on 22 September 2007
Norman Solomon is demonstrating that since World War II the US have systematically used war to defend their own interest and nothing else. So democracy and freedom is a lure for the public to fall into the trap of supporting the wars the President and a small group of people decide. He then demonstrates that all these wars are based on a fundamental and founding lie. Vietnam was based on the lie about the attack of some US battleship by the North Vietnamese in the Gulf of Tonkin just as much as the war on Iraq is based on the lie about the Weapons of Mass Destruction. Then he demonstrates how the press is literally forced into supporting the war though apparently very few are willing not to support it and the vast majority of media people are willing to support these adventures or ventures. But he also demonstrates that only two senators voted against the Gulf of Tonkin resolution in 1964 and only one congresswoman from California voted against the war on Iraq. He demonstrated how civilian casualties are increasingly the only casualties that count as for numbers. From 10% during the first world war they have risen to at least 90% in the war on Iraq. The present count of civilian casualties in Iraq are beyond one million. Then I will quote Senator Morse who voted in 1964 against the Gulf of Tonkin Resolution: "Since when do we have to back our President or should we when the President is proposing an unconstitutional action?" That is clear enough. Democracy does not mean to support the President but to take part in the devising of the US foreign policy itself on the basis of all facts provided to people for them to make up their minds. I will then conclude with Norman Solomon: "When it comes to life and death the truth comes back too late." And in the case of Iraq the truth about the weapons of mass destruction is definitely too late since these WMDs justified a war that had thus no justification since they were a willful lie. And this war led to the most obnoxious and inhumane or even inhuman acts on the side of American GIs, like torturing and killing the victims of their own rapes.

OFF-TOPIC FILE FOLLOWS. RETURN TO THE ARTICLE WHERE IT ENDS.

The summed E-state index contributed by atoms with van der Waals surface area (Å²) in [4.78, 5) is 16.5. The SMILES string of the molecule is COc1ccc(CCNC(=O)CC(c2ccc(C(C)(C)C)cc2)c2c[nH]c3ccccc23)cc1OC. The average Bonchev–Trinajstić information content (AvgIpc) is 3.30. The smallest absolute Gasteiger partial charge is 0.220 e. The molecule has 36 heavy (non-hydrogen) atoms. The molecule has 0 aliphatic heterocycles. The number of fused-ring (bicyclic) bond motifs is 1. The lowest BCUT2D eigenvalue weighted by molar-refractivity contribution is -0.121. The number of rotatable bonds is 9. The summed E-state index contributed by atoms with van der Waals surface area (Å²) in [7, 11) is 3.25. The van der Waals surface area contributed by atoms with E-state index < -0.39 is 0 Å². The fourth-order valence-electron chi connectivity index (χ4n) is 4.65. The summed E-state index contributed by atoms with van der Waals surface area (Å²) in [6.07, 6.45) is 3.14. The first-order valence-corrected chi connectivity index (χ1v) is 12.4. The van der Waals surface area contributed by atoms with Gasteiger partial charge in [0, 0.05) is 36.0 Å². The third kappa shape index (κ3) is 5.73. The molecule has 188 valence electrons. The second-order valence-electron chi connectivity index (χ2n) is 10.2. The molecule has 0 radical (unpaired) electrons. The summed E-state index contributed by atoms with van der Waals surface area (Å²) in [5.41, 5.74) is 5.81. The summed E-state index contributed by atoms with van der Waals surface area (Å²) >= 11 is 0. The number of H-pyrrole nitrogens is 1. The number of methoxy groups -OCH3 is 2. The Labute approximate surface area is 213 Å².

Dr Jacques COULARDEAU, University Paris Dauphine, University Paris 1 Pantheon Sorbonne & University Versailles Saint Quentin en Yvelines
on 7 May 2013
It's well written and has lots of detail about what original sources said or admitted, and the role of the press is constantly examined, particularly it's role in creating the climate of opinion plus commentary/editorials. There are some very good insights: e.g. to be questioning an official narrative is to be automatically biased or anti- country X or Y, rather than trying to delve into the issues. Also, the options are limited in scope ommitting those that might seek proper negotiation and peace, so the choices aren't a genuine wide specrtrum.